In this issue of Bright Wall/Dark Room, we’re looking at dilemmas: the in-betweens and roads not taken, the murky areas, the shades of gray. When we sent the theme out to our writers, we left it broad, stubbornly refusing to refine it any further, wanting to see what would emerge. Our worst fear was that we’d end up with an issue full of pieces on Sophie’s Choice, but we had faith that the writers would rise up to meet the challenge, and, as I think you’ll see in the pages that follow, that faith was amply rewarded. (And we didn’t get a single submission on Sophie’s Choice.)
The issue opens with Matt Brennan’s stunning meditation on Zero Dark Thirty, which wrestles with nearly fifteen years of American history, suggesting the film “remains one of the few cultural artifacts from this age of grief to suggest the actual experience of living through it.” Then, Kelsey Ford takes a look at the predicament posed by the Turing test at the heart of this year’s Ex Machina, and the complicated morality of artificial intelligence. Next Kyle Meikle explores the central dilemma at the heart of It Follows, a recent horror film that is often read as pure sexual allegory, but, as he suggests, might actually be a lot more about growing up, facing adulthood, and realizing our own mortality. The first half of the issue concludes with Kate Horowitz reflecting on Sweet and Lowdown, a film she grew up with and loves dearly, but finds she can no longer watch after what she learned about Woody Allen last year.
Last week, I was lucky enough to attend a screening of The End of the Tour, James Ponsoldt’s new film about a journalist’s five day road trip with David Foster Wallace, at the Seattle International Film Festival. I wrote an essay on the beautiful, sad experience of watching the film in a crowded theater, as well as the existential dilemmas Wallace often orbited around in his own writing. After that, Andrew Root wonders if Hollywood, bogged down in a muck of endless sequels, adaptations, and reboots, has any new stories left to tell—only to find himself unexpectedly charmed by last year’s Into the Woods. We conclude this month’s essays with Caroline Jarvis and her look at the little-seen 2011 film, Violet & Daisy, about two teenage female assassins who find themselves in a moral quandary when they develop a friendship with someone they’ve been hired to kill.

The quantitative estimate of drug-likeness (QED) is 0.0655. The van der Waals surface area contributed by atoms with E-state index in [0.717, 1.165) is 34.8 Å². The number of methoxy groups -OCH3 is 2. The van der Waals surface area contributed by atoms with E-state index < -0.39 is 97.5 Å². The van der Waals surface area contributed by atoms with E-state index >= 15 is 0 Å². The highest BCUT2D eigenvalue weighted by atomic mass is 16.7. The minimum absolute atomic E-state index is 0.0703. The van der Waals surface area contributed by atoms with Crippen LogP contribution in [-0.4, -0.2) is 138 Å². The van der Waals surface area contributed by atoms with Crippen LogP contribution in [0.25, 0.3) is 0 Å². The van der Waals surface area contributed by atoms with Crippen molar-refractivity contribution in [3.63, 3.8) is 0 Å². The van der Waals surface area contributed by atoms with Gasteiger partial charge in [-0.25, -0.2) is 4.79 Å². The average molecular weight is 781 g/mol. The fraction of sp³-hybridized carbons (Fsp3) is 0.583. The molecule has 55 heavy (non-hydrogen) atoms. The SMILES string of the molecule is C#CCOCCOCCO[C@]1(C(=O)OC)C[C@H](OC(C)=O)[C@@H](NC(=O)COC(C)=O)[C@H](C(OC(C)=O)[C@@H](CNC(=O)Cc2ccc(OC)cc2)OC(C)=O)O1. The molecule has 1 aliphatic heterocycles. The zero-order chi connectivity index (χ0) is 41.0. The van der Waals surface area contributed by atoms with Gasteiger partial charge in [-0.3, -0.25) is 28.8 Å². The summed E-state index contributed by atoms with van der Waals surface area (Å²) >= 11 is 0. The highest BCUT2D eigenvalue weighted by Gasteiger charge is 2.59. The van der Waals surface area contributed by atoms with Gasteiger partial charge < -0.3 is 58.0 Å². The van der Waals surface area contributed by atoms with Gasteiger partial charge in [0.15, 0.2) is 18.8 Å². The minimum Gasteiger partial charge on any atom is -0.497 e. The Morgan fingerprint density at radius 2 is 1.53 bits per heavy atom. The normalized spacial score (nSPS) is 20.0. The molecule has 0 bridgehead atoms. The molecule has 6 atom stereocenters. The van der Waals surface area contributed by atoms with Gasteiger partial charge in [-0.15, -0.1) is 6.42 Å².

The grace note to the issue comes in the form of a brand new poem from our resident poet, Arielle Greenberg. Arielle decided to try something new this month, turning in a seven page “poem-essay” exploring cinematic depictions of Esalen-type encounter groups (think Don Draper at the end of Mad Men), how easy it is to write these groups off or poke fun at them, but how they often lead to some very real, deeply authentic experiences. It’s some of the finest work Arielle has ever done, and we’re proud to be able to share it with you.
Finally, I wanted to mention something that means a whole lot to me. Two years ago, in June 2013, we took a leap of faith and decided to transition our long-running blog into a monthly magazine instead. This month’s issue marks the two year anniversary of our little digital experiment, a labor of love that the staff and I have been pouring our hearts into these past 24 months, and we wanted to take this opportunity to thank all of you for going on this journey with us. It takes a lot of work behind the scenes to put an issue out each month, and we couldn’t possibly do it without your readership and support keeping us afloat. We’re enormously happy to reach this two year point without running a single advertisement, or compromising any of our independence along the way. We’ve kept it going for 25 issues, and as long as you keep reading and subscribing, we’ll keep doing what we do. It’s been an absolute blast, and we don’t take a single one of you for granted.